May 1st or more commonly, May Day is a national holiday in more than 80 countries, but for Romanians, the day bears more meanings than you’d expect. If in most countries the day is celebrated as the International Workers’ Day, Romania celebrates it as the beginning of the holiday season… more or less. Of course, the “labor day” moniker is there to stay, and there are many “official” ways to celebrate. But the down-to-earth Romanians flock to the seaside to enjoy the sun, or barbecue with friends wherever they find a good-green spot.
Romanian Parade, Wikipedia
In communist Romania, before 1989, many parades and events were still organized to honor the workers, but more importantly, to bring the nation’s “tribute and gratitude” to the leaders of the Communist Party. In fact, any official national holiday back then was an occasion for the Communist leaders to be honored like deities. All major boulevards were filled with marching soldiers, workers wearing festive clothes and communist placards and students of all ages dancing and singing patriotic songs. Everything was strictly organized as it was the entire country at that time, displaying a perfect picture of life in Romania. But even during the Communist regime the 1st of May, followed by May2nd (unofficially the “youth day”), was an occasion to celebrate the opening of the tourist season at the seaside, and many Romanians spent the day barbecuing, eating “mititei” and drinking beer with their friends. The “mititei”- a Romanian specialty consisting of grilled minced-meat rolls – are still the main dish for 1st of May enthusiasts, and are served everywhere in the country. Perhaps Romania’s most popular food, mititei (ori “mici”) are best served hot, with a bagel and mustard, paired with fresh beer.
After 1989 things have changed, and what was once a Communist holiday lost the political significance to favor nature more… And since, the International Workers’ Day is an opportunity to enjoy the nature, grab the grills and turn the day into a mini vacation. Some people prefer short trips in the mountains or landscaped picnics right outside the city, while more and more young people are rushing to take by storm the Romanian beaches, barely arranged. This year, many seaside hotels are not ready to welcome guests, but this will not stop the party spirit. Many clubs will announce their 1st of May parties, and if there are no clubs, the party will take place on the beach, around camp fires, with amateur guitarists setting the mood.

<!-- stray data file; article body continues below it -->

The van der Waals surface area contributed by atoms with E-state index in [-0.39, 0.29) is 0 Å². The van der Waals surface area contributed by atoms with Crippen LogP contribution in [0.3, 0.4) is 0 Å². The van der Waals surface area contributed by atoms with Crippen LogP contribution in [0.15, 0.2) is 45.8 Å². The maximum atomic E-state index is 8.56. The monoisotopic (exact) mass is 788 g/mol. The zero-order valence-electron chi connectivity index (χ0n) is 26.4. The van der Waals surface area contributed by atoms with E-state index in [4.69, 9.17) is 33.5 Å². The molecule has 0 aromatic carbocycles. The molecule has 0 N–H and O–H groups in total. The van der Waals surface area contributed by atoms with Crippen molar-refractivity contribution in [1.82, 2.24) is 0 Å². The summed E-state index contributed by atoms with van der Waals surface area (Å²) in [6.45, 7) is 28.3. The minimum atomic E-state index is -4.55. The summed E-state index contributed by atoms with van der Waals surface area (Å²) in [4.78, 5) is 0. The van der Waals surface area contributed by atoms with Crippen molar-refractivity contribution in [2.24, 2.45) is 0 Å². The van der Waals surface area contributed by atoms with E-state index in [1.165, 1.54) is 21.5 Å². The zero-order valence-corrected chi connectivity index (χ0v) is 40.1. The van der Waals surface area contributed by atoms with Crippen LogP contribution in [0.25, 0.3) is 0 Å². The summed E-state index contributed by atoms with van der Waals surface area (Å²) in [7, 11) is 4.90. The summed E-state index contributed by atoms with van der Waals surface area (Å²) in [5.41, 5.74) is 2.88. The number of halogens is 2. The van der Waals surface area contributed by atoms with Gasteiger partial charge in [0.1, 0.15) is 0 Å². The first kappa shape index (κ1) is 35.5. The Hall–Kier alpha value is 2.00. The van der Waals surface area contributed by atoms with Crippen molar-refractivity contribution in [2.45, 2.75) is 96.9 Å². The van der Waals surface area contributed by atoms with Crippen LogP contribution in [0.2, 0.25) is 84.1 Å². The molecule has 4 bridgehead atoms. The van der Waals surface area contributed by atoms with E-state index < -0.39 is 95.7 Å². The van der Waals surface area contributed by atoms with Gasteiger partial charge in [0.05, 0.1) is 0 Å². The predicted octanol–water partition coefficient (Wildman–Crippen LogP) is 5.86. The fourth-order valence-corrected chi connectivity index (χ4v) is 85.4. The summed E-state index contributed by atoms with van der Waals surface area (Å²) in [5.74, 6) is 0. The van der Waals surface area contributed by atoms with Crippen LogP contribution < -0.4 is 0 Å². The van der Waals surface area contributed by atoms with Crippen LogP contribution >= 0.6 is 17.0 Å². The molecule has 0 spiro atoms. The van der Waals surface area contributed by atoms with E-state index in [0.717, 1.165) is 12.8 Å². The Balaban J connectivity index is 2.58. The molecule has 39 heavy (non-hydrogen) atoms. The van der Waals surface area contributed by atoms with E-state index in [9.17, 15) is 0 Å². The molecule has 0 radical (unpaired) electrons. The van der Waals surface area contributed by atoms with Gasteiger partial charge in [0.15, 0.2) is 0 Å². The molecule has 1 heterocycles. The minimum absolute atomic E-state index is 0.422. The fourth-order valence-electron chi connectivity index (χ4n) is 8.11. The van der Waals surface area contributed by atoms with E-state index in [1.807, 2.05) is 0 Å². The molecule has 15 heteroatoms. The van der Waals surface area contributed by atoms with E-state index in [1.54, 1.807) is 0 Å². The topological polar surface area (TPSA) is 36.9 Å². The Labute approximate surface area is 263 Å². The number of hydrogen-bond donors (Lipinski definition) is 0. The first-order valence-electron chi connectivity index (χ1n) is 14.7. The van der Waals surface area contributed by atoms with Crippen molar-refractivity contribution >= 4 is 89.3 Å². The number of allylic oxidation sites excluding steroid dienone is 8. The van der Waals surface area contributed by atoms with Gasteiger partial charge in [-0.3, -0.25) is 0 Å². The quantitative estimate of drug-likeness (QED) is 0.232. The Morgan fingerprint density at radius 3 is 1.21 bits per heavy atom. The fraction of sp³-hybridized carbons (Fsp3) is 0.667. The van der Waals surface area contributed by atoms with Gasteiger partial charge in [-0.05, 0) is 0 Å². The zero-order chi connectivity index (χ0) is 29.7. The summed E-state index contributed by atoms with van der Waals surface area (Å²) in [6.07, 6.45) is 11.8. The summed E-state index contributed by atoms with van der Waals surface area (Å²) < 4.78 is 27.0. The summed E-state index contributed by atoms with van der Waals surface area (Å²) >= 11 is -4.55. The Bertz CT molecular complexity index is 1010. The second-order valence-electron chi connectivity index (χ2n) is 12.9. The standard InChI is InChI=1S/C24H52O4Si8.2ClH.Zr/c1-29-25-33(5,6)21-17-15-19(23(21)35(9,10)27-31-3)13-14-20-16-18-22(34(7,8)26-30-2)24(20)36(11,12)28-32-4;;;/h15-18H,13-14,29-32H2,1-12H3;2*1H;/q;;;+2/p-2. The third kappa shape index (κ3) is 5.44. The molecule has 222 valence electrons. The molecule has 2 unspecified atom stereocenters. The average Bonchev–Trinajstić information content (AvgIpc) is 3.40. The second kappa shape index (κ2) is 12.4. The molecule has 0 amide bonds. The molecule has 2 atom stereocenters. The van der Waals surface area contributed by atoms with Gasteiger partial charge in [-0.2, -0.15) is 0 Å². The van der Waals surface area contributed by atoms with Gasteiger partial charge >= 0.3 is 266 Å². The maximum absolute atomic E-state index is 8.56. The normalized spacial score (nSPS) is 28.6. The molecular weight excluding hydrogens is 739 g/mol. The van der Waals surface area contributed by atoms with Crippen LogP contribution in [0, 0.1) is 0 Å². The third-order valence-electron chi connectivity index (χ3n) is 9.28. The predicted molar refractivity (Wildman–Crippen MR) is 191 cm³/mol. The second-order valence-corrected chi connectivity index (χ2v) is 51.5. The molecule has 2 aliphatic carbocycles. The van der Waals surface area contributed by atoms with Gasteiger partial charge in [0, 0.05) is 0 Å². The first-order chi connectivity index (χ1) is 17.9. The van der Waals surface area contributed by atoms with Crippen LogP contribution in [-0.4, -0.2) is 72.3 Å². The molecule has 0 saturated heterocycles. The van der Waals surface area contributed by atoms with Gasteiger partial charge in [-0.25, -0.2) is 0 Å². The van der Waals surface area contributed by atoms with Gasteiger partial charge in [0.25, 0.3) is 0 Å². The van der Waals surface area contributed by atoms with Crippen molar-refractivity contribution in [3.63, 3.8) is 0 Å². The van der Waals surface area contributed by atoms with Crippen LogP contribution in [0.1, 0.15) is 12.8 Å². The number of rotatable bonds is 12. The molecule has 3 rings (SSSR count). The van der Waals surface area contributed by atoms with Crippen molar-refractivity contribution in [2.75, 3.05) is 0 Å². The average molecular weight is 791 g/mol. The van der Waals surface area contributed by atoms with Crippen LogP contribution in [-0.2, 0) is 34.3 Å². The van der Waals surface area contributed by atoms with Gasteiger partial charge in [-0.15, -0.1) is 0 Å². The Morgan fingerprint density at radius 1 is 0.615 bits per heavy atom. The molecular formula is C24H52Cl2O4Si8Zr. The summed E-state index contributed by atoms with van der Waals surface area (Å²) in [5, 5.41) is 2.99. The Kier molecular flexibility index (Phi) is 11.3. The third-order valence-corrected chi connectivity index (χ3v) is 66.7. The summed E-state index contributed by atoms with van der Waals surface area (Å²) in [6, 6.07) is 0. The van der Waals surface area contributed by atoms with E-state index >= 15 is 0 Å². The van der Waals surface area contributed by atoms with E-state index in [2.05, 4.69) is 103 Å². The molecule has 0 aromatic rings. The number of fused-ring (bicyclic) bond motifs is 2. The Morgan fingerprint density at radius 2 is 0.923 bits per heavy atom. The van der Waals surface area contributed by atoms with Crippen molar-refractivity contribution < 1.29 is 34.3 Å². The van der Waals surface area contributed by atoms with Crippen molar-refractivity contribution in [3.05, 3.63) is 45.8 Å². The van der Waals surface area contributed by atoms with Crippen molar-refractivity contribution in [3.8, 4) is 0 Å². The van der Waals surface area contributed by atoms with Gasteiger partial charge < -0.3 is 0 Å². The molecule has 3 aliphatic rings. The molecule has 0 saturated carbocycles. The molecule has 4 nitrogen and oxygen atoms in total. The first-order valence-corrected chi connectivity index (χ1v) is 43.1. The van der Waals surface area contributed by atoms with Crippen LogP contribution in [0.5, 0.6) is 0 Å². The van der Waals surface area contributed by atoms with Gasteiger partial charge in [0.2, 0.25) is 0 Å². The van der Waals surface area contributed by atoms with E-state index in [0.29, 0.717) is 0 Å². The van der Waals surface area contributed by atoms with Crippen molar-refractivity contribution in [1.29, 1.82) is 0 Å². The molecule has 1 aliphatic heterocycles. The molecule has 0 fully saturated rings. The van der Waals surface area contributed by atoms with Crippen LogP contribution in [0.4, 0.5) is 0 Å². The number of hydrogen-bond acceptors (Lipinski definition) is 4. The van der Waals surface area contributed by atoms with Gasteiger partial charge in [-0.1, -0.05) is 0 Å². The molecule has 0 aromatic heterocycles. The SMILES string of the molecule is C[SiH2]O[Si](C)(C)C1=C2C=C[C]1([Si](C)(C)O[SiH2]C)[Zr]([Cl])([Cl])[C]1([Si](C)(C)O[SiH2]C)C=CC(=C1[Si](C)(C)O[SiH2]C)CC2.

Mamaia, the most popular resort on the Romanian seaside and also the capital of entertainment and electronic music, kicks off the season, as it does every year. Some of the best international DJs will arrive in Mamaia to heat up the atmosphere in the resort’s most famous clubs. Here are some of them:
Already at the 11th edition, Sunwaves, the most famous Romanian house and techno festival, will take place in Mamaia, at Enigma Beach, from April 27 until April 30, featuring international and local DJs such as Ricardo Villalobos, Marco Carola, Rhadoo and Lee Burridge.
In the last weekend of April, the Romanian seaside will have only one Mission. Techno fans are expected to occupy their seats on the beach to enjoy the incredible atmosphere created by Hot Natured (Jamie Jones, Art Department, Lee Foss and Richy Ahmed) on April 27.
The Cadenta Vagabundos concept was a success in Romania. Luciano, Arcy and Digitaline will bring an interesting mix of deep techno, electro, ambient rhythms and warm Latin influences.
Romanian DJs Negru, Giuser, Morden b2b Maxwell and Ninja will join the professional team to invigorate the show even more.
Mamaia’s major clubs will turn into a huge dance scene, promising that nobody will turn back home disappointed.